An angiogram is a picture of an artery taken using x-ray after contrast, with iodine injected into the blood vessel. There are four different types of angiograms.
1. Coronary Angiogram: The procedure, also called cardiac catheterization, is done under light sedation with local anaesthesia injected in the groin area. The blood vessel in the groin area (femoral artery) is then accessed using a needle, through which a wire followed by a tube (sheath) is inserted. There is no cutting involved. Through the sheath, another tube (catheter) is threaded to the blood vessels of the heart (coronary arteries). Images are then obtained using contrast under x-ray vision, and stents are implanted if blockages are identified. Depending on the site and type of blockages, occasionally open heart surgery (coronary artery bypass grafting) is recommended. Common indications are angina or heart attack.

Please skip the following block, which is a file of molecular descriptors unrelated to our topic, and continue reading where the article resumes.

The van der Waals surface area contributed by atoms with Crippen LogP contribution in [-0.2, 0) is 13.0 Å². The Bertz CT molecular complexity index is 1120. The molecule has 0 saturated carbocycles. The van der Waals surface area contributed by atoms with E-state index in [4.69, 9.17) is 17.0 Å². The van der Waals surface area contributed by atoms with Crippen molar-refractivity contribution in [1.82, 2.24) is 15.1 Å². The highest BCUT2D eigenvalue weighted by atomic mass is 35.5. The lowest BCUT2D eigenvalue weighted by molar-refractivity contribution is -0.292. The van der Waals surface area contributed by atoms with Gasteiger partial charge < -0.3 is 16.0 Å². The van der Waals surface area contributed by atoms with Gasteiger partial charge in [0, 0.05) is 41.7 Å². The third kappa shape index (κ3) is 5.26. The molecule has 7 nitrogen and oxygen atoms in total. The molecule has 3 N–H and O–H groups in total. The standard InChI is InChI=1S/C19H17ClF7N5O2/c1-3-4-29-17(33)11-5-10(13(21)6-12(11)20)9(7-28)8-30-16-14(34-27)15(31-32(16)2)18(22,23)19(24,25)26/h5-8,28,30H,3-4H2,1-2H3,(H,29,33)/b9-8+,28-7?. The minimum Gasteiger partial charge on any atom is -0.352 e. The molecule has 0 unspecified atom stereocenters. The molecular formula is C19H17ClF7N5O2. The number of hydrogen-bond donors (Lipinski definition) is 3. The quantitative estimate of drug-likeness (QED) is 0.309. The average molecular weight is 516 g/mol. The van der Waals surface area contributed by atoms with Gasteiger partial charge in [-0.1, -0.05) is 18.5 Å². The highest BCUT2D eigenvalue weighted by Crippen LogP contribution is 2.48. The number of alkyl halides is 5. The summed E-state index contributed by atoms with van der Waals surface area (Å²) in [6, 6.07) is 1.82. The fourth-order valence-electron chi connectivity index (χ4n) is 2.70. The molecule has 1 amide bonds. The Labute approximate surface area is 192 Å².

2. Lower Extremity Angiogram: Like a coronary angiogram, images of the leg arteries are obtained and endovascular therapy is recommended depending on the type and location of the blockage. Indications are leg pain with walking, or non-healing ulcers of the legs.
3. Renal Angiogram: This is the x-ray image of the kidney arteries, done usually to assess blockage of the kidney arteries in patients with medication-resistant hypertension.
4. Carotid Angiogram: X-ray images of the carotid arteries (blood vessels supplying the face and brain) are obtained. This is done usually in patients who have high grade blockage identified on a carotid artery ultrasound, MRA (magnetic resonance angiography), or CT angiogram.